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Today’s youths are destined to be tomorrow’s climate champions. That’s why it’s so critical to empower them to learn about climate change from all angles — including from inside a redwood forest. Through the League’s Redwoods and Climate Change High School Program, students gain crucial environmental literacy.

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The Making of an Incredible Redwood Exhibit

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The Giants of Land and Sea exhibit at the California Academy of Sciences gives an interactive look at one of nature’s most perfect manifestations of ecological balance: In Northern California, an ancient redwood forest cloaks the rocky coastline, drawing life force from the Pacific Ocean to sustain an otherworldly place.

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Julia Pfeiffer Burns State Park. Photo: David Baselt, redwoodhikes.com.

Captivating Essay of Redwoods’ History

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Coming face to face with a coast redwood or a giant sequoia can be a world-expanding experience. Yet, without real context of the species’ antiquity, gazing up at seemingly boundless crowns and at gargantuan trunks can actually leave some onlookers underwhelmed.

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RCCI researcher Steve Sillett preparing to climb a giant sequoia. Photo: Paolo Vescia.

The Science of Giants: Exploring Redwoods Research from the Top Down

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Shrouded in fog and bearing dense, labyrinthine canopies hundreds of feet in the air, redwoods remain mostly a mystery because of their formidable size and scope. But nothing could stop several courageous and curious scientists from getting as up close and personal as humanly possible to the world’s tallest trees.

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Humboldt Redwoods State Park.

My Redwood Confession: A Compelling Story of How Man and Tree Can Save One Another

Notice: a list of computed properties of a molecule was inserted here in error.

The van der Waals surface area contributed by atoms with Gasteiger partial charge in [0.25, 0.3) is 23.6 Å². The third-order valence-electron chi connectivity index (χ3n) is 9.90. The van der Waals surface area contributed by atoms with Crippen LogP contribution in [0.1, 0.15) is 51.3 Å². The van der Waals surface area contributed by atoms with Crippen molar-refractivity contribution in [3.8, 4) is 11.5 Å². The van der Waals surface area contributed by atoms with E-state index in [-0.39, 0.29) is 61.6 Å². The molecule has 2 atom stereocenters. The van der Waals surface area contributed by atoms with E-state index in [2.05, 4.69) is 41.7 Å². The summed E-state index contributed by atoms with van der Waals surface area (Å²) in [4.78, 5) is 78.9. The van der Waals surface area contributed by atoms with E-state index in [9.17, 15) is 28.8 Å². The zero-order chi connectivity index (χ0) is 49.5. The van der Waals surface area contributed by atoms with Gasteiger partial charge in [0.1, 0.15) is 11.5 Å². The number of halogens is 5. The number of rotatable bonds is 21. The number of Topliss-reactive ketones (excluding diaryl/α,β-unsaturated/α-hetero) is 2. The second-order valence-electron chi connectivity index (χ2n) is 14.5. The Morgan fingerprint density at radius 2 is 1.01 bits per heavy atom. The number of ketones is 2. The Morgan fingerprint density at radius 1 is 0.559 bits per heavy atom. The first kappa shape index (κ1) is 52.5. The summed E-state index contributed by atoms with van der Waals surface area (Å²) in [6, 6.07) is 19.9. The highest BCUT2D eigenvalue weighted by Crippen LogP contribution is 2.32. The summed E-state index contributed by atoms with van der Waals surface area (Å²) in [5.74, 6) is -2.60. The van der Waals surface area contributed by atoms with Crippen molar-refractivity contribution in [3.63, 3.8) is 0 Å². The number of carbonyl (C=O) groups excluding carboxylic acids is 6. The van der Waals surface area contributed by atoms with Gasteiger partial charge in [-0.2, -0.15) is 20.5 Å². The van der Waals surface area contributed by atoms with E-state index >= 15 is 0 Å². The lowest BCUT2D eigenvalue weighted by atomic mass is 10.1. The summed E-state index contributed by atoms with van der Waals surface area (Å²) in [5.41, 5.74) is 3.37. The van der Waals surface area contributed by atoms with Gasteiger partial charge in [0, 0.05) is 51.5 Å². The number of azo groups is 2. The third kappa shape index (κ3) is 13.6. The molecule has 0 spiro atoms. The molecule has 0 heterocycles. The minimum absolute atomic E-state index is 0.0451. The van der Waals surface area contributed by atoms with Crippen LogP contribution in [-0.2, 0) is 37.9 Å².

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Trees are living, breathing beings; it’s easy to forget. Even those among the mightiest of them—the coast redwood, for instance—can seem mundane, ubiquitous in everyday signage, their timber hidden in the bones of Northern California buildings and homes. But to some, man’s connection to trees can be almost palpable.

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Guardians of the Giants: A Legendary 100-Year History of Saving the Redwoods

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In the summer of 1917, three men had a collective vision. Beneath the 300-foot-tall ceiling of an airy cathedral of ancient trees in Humboldt’s Bull Creek Flats, soft beds of redwood sorrel underfoot and golden rays beaming through the canopy overhead, they found the inspiration to change the course of history.

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Transamerica Redwood Park in San Francisco. Photo by TheWestEnd, Flickr Creative Commons

Places to See the Redwoods in San Francisco

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Fortunately, there are pockets in The City (as Bay Area residents know and love it) where locals and visitors can experience the redwoods, both virtually and tangibly. No need to even hop on any freeways or cross any bridges. ETA: less than an hour.

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Mariposa Grove's giants. Photo by Jenkinson2455, Flickr Creative Commons

Travel: Mariposa Grove to Reopen After Multiyear Restoration

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Yosemite National Park’s Mariposa Grove of Giant sequoias is expected to reopen this fall after a multiyear restoration. In addition to red giants standing higher than a 30-story building, visitors will find new, wheelchair-accessible trails and boardwalks, roads converted into hiking trails, and an interpretive display of a fallen ancient giant.